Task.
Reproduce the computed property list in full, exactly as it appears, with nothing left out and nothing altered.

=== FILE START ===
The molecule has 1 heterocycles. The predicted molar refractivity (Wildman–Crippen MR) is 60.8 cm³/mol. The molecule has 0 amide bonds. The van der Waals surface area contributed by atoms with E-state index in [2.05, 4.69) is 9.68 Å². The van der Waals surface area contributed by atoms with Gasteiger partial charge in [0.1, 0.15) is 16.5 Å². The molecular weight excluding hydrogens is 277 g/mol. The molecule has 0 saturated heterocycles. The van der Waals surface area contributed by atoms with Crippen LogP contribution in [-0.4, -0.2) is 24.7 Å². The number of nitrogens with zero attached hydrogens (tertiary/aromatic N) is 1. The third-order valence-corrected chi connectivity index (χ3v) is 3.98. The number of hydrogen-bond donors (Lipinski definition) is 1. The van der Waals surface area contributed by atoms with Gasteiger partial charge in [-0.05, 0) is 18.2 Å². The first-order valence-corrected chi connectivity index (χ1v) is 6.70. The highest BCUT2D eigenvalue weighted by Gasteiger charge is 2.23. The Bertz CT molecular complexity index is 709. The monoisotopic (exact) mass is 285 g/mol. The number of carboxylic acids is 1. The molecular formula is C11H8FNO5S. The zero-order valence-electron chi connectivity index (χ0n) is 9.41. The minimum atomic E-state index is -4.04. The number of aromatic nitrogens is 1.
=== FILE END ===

The molecule has 1 heterocycles. The predicted molar refractivity (Wildman–Crippen MR) is 60.8 cm³/mol. The molecule has 0 amide bonds. The van der Waals surface area contributed by atoms with E-state index in [2.05, 4.69) is 9.68 Å². The van der Waals surface area contributed by atoms with Gasteiger partial charge in [0.1, 0.15) is 16.5 Å². The molecular weight excluding hydrogens is 277 g/mol. The molecule has 0 saturated heterocycles. The van der Waals surface area contributed by atoms with Crippen LogP contribution in [-0.4, -0.2) is 24.7 Å². The number of nitrogens with zero attached hydrogens (tertiary/aromatic N) is 1. The third-order valence-corrected chi connectivity index (χ3v) is 3.98. The number of hydrogen-bond donors (Lipinski definition) is 1. The van der Waals surface area contributed by atoms with Gasteiger partial charge in [-0.05, 0) is 18.2 Å². The first-order valence-corrected chi connectivity index (χ1v) is 6.70. The highest BCUT2D eigenvalue weighted by Gasteiger charge is 2.23. The Bertz CT molecular complexity index is 709. The monoisotopic (exact) mass is 285 g/mol. The number of carboxylic acids is 1. The molecular formula is C11H8FNO5S. The zero-order valence-electron chi connectivity index (χ0n) is 9.41. The minimum atomic E-state index is -4.04. The number of aromatic nitrogens is 1.